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When Editors Attack

A look at the different flavors of editorial sin.

12:00 AM, Sep 25, 2003 • By HUGH HEWITT
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THERE ARE EDITORS and there are editors.

After a quarter century of punditry, I have come to appreciate the best of editors and to refuse to work with the second team. The second team seems intent on substituting their ideas for yours and dulling the sharpest points. The first team polishes and will rarely, if ever, steer away from controversy. Though they may sound cautionary notes, they never spike the good stuff.

Which is why the Sacramento Bee made such a terrible move this week with the announcement that political reporter and columnist Daniel Weintraub would henceforth have his blog entries at California Insider subjected to editorial veto. Weintraub's blog was launched as a genuinely innovative feature--instant reports from the recall campaign trail from one of the most connected scribblers in the state. Weintraub used his forum to tweak all candidates and to break big headlines. His audience grew and grew.

But he tweaked Cruz Bustamante and the Sacramento legislature's Latino Caucus a little too hard. The suddenly stingless Bee announced in the Sunday Ombudsman column that Weintraub's postings would henceforth be subject to pre-clearance. The message from editor Rick Rodriguez to his staff was clear: Don't upset the Latino Caucus.

Outrage in the blogosphere has been loud and prolonged. Mickey Kaus has led the mob of bloggers, but the P.C. Bee (Kaus's term) won't budge even though its move to change Weintraub from a free-range blogger to a captive blogger has earned it a reputation for editorial cravenness in the face of special interest pressure. This is an example of private sector censorship that gives editors a bad name.

CONTRAST THIS INTRUSION of an unnecessary editor with the disappearance of such one where he might have served a great and good purpose.

I refer to the much-ridiculed Jonathan Chait piece in the current New Republic: Mad About You: The Case for Bush Hatred. I have tried to keep up with the rebuttals to Chait posted at various places on the web, including the thoughtful treatments at Powerline and ShotintheDark. Carol Liebau, writing at posed an interesting question: "Correct me if I'm wrong, but did any reputable center-right magazine ever publish such a fact-free, hate-filled rant about President Clinton?"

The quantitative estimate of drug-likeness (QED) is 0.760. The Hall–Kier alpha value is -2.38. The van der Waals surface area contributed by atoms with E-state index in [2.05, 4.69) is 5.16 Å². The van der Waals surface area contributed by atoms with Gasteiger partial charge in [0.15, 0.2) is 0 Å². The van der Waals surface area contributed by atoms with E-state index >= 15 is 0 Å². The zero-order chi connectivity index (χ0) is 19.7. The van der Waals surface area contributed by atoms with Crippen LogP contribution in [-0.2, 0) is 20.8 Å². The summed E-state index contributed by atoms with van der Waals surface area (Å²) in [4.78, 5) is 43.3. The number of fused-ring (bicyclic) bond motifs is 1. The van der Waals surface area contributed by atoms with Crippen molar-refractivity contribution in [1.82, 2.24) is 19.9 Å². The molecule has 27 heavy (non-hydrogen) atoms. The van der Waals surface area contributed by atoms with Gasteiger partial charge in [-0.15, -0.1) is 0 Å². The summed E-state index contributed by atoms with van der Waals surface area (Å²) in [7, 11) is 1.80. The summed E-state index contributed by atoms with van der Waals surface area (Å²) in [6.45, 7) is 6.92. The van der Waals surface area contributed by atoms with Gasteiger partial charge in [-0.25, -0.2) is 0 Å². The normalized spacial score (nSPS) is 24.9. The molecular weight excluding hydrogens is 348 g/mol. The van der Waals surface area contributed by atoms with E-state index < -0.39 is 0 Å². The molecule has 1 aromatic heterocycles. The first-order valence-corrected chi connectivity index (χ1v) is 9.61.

Of course, THE WEEKLY STANDARD and other magazines were hard on Clinton, but they kept their critiques closely aligned with objective fact. Chait felt no such obligation. The worst example of his approach was in his assertion that "Bush aides" had "impugned the patriotism of any Democrats" who opposed the creation of the Homeland Security Department. This sweeping and damning charge is backed up by one alleged bit of evidence--the now famous ad that ran against then Georgia Senator Max Cleland that did not challenge the senator's patriotism, but did attack his judgment. That's it--one ad produced and run in Georgia--that does not mention patriotism--is all Chait can muster for the assertion that Bush hatred is justified by the president's embrace of a new McCarthyism.

This is the sort of thing that makes editors necessary. Where were Peter Beinart and the other editors at the New Republic? Turns out that Peter, who is a regular guest on my radio show, is quite pleased with the article. It isn't that they missed the obvious defects in the piece; they were cheering the writer on.

The problem evident in the Weintraub-Chait stories is not the role of editors, but rather their selectivity of focus. At the Sacramento Bee editors are rushed into service to prevent criticism of the left. At the New Republic they are blind to defects in criticism from the left.

The problem is not with the traditional function of editors. It is rather that, as in so many other instances, ideology has poisoned their purpose.

Hugh Hewitt is the host of The Hugh Hewitt Show, a nationally syndicated radio talkshow, and a contributing writer to The Daily Standard. His new book, In, But Not Of, has just been published by Thomas Nelson.